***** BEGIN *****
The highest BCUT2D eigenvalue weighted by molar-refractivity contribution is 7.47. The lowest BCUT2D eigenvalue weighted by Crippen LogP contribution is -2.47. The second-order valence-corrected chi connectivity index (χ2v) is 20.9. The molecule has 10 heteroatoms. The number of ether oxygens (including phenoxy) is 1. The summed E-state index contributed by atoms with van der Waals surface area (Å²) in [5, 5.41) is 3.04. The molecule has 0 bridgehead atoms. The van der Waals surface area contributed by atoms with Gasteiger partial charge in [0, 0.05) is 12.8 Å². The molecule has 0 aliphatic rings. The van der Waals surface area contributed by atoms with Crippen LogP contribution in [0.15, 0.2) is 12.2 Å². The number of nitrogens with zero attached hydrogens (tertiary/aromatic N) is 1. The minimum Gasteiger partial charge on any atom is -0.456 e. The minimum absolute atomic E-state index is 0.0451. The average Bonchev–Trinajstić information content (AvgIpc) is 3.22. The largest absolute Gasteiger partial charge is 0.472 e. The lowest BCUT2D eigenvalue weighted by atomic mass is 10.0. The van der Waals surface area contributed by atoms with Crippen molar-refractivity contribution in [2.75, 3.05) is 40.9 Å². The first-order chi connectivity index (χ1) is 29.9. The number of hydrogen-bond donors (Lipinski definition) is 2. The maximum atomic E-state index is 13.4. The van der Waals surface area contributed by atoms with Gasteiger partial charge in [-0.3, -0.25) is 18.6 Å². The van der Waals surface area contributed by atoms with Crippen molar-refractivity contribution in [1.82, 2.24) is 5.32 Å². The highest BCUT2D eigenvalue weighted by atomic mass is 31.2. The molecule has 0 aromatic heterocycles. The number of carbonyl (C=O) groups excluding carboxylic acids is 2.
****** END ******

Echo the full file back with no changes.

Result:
The highest BCUT2D eigenvalue weighted by molar-refractivity contribution is 7.47. The lowest BCUT2D eigenvalue weighted by Crippen LogP contribution is -2.47. The second-order valence-corrected chi connectivity index (χ2v) is 20.9. The molecule has 10 heteroatoms. The number of ether oxygens (including phenoxy) is 1. The summed E-state index contributed by atoms with van der Waals surface area (Å²) in [5, 5.41) is 3.04. The molecule has 0 bridgehead atoms. The van der Waals surface area contributed by atoms with Gasteiger partial charge in [0, 0.05) is 12.8 Å². The molecule has 0 aliphatic rings. The van der Waals surface area contributed by atoms with Crippen LogP contribution in [0.15, 0.2) is 12.2 Å². The number of nitrogens with zero attached hydrogens (tertiary/aromatic N) is 1. The minimum Gasteiger partial charge on any atom is -0.456 e. The minimum absolute atomic E-state index is 0.0451. The average Bonchev–Trinajstić information content (AvgIpc) is 3.22. The largest absolute Gasteiger partial charge is 0.472 e. The lowest BCUT2D eigenvalue weighted by atomic mass is 10.0. The van der Waals surface area contributed by atoms with Crippen molar-refractivity contribution in [2.75, 3.05) is 40.9 Å². The first-order chi connectivity index (χ1) is 29.9. The number of hydrogen-bond donors (Lipinski definition) is 2. The maximum atomic E-state index is 13.4. The van der Waals surface area contributed by atoms with Gasteiger partial charge in [-0.3, -0.25) is 18.6 Å². The van der Waals surface area contributed by atoms with Crippen molar-refractivity contribution in [1.82, 2.24) is 5.32 Å². The highest BCUT2D eigenvalue weighted by atomic mass is 31.2. The molecule has 0 aromatic heterocycles. The number of carbonyl (C=O) groups excluding carboxylic acids is 2.